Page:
Police Scotland has just awarded BP Chargemaster a contract worth up to £21 million to supply charging infrastructure for electric vehicles at its properties. An order for electric cars has also been placed with Hyundai UK.
The €23 million infrastructure contract will see BP Chargemaster install over 1,000 charging points at 265 locations across Scotland. These are to include 35 ultra-fast chargers, which, although not specified, presumably means charging points with 150 kW or more. BP Chargemaster says it is the largest EV infrastructure contract in the company’s history.
“Police Scotland’s Fleet Strategy is highly ambitious, with the aim of having the UK’s first ultra-low emission blue light fleet by 2030,” says Deputy Chief Constable Will Kerr. “This substantial contract marks a major step towards that goal by making ULEVs accessible to more of our officers and staff.” ULEV stands for “ultra-low emission vehicle”.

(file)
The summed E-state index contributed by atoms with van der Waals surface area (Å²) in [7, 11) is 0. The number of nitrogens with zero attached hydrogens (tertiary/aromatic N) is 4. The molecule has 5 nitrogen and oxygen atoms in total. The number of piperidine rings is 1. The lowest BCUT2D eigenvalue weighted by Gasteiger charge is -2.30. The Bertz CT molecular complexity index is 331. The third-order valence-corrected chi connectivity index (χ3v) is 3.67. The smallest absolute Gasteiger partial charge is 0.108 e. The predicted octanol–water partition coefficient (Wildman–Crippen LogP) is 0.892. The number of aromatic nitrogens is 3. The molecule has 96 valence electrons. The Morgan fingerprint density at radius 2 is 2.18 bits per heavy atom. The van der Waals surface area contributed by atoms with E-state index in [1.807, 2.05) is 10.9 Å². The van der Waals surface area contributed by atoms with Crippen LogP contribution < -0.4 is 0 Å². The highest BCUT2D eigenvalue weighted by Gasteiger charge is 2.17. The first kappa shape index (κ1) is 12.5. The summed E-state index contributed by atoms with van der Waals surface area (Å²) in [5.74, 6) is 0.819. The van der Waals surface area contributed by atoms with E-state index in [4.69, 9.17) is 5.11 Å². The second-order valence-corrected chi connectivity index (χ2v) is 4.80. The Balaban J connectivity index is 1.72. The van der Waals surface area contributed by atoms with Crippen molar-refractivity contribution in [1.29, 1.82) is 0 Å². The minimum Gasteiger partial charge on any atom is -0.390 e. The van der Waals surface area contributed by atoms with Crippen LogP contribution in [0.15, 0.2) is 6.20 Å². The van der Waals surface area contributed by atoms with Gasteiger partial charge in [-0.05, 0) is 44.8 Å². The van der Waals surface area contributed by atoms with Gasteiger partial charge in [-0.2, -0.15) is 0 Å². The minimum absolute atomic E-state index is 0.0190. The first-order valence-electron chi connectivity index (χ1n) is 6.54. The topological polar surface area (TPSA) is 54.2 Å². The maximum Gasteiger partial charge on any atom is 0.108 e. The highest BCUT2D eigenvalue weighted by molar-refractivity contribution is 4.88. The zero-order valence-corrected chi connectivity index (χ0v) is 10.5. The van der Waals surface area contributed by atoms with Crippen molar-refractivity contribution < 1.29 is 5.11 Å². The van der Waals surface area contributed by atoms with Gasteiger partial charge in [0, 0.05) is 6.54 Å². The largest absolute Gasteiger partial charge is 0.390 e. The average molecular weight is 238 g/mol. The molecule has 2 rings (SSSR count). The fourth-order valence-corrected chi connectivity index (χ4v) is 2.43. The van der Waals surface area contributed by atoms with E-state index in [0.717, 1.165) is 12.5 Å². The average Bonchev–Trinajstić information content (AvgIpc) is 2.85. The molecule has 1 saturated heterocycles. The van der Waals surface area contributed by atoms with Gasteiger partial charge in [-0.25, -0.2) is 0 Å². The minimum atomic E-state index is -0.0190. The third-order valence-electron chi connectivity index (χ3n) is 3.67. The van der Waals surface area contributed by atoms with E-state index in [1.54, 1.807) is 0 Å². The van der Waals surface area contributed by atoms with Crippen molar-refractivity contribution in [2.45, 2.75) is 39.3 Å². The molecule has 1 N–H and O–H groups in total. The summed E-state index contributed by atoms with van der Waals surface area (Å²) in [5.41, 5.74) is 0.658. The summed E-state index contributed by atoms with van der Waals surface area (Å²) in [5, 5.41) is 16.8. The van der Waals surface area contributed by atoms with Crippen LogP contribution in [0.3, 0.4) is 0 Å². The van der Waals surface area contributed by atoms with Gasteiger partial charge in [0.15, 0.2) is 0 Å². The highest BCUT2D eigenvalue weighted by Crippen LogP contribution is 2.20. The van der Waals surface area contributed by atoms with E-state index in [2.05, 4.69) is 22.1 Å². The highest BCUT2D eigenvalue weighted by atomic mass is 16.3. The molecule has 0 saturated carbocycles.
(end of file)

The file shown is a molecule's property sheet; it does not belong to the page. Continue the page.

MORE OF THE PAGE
This is not the first infrastructure contract from Scotland for BP Chargemaster: the company has already built 35 charging sites for the Scottish Ambulance Service, with 34 more sites still to be implemented. BP Chargemaster is working in collaboration with its partner WGM Engineering on both projects.
On the vehicle side, Police Scotland has commissioned Hyundai UK to supply around 180 Kona Electric cars. Deliveries are scheduled to begin this month and to be completed by March 2021. According to Hyundai, this is the 64-kWh version of the all-electric Kona.
This order from the Scottish police force is currently the largest all-electric Hyundai fleet in the United Kingdom – but not the only one. From the start of the lockdown in March until the end of August, over 200 new fleet contracts have been signed, according to Hyundai UK.
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